Caters News | Leighton Lum

Oldest Known Lion In Kenyan National Park Stuns In Haunting Photos

After years of stories like The Lion King and their general perception as the kings of the jungle, a lot of us have developed a complicated image of lions.

On one hand, we recognize them as ferocious creatures who we figure come by that "king" reputation honestly, which makes us as drawn to them as we are nervous about approaching them.

But at the same time, lions can be cute just like so many other animals can. So when we have reason to believe that one of them isn't about to eat us, we can find them easy to admire and to see as just a big kitty.

And as one photographer's vibrant shots illustrate, those big cats can cut a pretty haunting figure when they get old enough.

Back in August, a Hawaii-based photographer named Leighton Lum visited the Maasai Mara national reserve in Kenya

Caters News | Leighton Lum

And while The Daily Mail reported that this place is also home to zebras, cheetahs and other lions, he was most excited to see 14-year-old Morani here.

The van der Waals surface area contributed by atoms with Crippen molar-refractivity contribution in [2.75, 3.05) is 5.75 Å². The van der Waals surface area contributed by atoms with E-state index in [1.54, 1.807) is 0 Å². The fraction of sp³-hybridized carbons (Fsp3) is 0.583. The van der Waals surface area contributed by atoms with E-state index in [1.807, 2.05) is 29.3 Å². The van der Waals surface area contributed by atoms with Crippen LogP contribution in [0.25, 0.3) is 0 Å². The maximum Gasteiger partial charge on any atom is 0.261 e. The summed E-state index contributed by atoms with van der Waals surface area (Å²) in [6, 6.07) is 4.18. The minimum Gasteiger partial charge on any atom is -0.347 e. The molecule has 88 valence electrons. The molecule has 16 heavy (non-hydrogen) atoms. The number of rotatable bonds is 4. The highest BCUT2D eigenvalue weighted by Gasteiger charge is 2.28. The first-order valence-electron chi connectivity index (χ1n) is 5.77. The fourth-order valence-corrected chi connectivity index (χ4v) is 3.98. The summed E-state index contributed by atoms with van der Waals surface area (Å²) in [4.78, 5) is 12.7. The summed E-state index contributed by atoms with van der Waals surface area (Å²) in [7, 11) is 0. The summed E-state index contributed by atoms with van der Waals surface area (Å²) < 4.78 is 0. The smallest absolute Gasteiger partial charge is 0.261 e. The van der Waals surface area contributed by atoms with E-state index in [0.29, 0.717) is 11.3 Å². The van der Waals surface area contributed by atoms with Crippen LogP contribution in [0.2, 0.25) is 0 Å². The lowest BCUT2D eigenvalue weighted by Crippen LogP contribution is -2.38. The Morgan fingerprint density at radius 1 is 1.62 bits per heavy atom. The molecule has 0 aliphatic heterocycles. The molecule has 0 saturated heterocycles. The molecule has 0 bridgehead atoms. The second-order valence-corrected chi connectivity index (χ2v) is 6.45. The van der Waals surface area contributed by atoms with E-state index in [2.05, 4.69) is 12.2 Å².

That's because Morani became the oldest known lion in the park once his brother Scarface passed away earlier this year.

And from the sounds of things, Lum was struck by the haunting look on Morani's face as soon as he saw him.

Caters News | Leighton Lum

In Lum's words, "Just by looking at his face, you can tell this guy has been through a lot. He went from a young stud leader of a pride, a king, to a retired old man who still fights for survival in the Mara."

Although he was once part of a group of four lions, it seems that Morani is now old enough to have outlived them all.

But that's not the only reason why it was so easy for Lum to get all these pictures of Morani on his own.

Caters News | Leighton Lum

The truth of the matter is that this is because Morani has been alone for a long time by now.

As Lum explained it, "He is a lone male who has been pushed out of the pride by younger, stronger males which is a natural process in lions as the strongest males will control the pride."

And we can probably get a good sense of why that keeps happening from how Morani spends his days.

Caters News | Leighton Lum

Apparently, it's not uncommon for lions his age to sleep up to 20 hours a day and he's often slow to get up and sit down.

As Lum put it, "We spotted him in the morning, then went back at the very end of the day only to find him no more than 15ft from where we left him."

Nonetheless, Morani is clearly a beautiful and majestic creature, if a sleepy one.

h/t: The Daily Mail